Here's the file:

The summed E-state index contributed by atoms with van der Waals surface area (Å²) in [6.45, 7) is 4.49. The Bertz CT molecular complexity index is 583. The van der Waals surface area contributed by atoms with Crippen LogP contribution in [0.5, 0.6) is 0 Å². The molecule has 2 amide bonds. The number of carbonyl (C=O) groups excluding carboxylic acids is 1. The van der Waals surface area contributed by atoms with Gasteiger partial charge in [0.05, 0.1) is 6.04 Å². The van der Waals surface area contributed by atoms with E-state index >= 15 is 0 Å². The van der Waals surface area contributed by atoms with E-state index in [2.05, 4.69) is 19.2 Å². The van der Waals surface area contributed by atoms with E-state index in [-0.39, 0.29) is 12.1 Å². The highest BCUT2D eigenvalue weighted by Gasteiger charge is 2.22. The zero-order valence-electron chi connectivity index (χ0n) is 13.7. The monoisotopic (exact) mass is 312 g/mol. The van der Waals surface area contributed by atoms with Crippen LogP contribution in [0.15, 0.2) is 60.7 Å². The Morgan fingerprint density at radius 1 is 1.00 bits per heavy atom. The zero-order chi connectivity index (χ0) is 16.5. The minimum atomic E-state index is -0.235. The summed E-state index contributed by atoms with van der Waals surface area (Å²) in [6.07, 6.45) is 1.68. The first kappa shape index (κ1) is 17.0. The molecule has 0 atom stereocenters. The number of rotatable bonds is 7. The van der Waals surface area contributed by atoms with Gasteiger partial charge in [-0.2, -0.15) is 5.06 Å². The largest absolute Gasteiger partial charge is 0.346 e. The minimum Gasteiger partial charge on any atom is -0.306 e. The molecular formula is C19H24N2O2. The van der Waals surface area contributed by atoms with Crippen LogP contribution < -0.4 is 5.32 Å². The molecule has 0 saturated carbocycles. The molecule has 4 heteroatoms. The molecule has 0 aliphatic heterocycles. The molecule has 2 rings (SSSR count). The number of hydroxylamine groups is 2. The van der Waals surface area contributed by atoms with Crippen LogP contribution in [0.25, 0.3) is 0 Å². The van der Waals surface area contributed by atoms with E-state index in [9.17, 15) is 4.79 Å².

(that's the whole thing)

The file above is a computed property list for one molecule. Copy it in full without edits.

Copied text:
The summed E-state index contributed by atoms with van der Waals surface area (Å²) in [6.45, 7) is 4.49. The Bertz CT molecular complexity index is 583. The van der Waals surface area contributed by atoms with Crippen LogP contribution in [0.5, 0.6) is 0 Å². The molecule has 2 amide bonds. The number of carbonyl (C=O) groups excluding carboxylic acids is 1. The van der Waals surface area contributed by atoms with Gasteiger partial charge in [0.05, 0.1) is 6.04 Å². The van der Waals surface area contributed by atoms with E-state index >= 15 is 0 Å². The van der Waals surface area contributed by atoms with E-state index in [2.05, 4.69) is 19.2 Å². The van der Waals surface area contributed by atoms with E-state index in [-0.39, 0.29) is 12.1 Å². The highest BCUT2D eigenvalue weighted by Gasteiger charge is 2.22. The zero-order valence-electron chi connectivity index (χ0n) is 13.7. The monoisotopic (exact) mass is 312 g/mol. The van der Waals surface area contributed by atoms with Crippen LogP contribution in [0.15, 0.2) is 60.7 Å². The Morgan fingerprint density at radius 1 is 1.00 bits per heavy atom. The zero-order chi connectivity index (χ0) is 16.5. The minimum atomic E-state index is -0.235. The summed E-state index contributed by atoms with van der Waals surface area (Å²) in [6.07, 6.45) is 1.68. The first kappa shape index (κ1) is 17.0. The molecule has 0 atom stereocenters. The number of rotatable bonds is 7. The van der Waals surface area contributed by atoms with Gasteiger partial charge in [-0.2, -0.15) is 5.06 Å². The largest absolute Gasteiger partial charge is 0.346 e. The minimum Gasteiger partial charge on any atom is -0.306 e. The molecular formula is C19H24N2O2. The van der Waals surface area contributed by atoms with Crippen LogP contribution < -0.4 is 5.32 Å². The molecule has 0 saturated carbocycles. The molecule has 4 heteroatoms. The molecule has 0 aliphatic heterocycles. The molecule has 2 rings (SSSR count). The number of hydroxylamine groups is 2. The van der Waals surface area contributed by atoms with Crippen LogP contribution in [0.25, 0.3) is 0 Å². The van der Waals surface area contributed by atoms with E-state index in [9.17, 15) is 4.79 Å².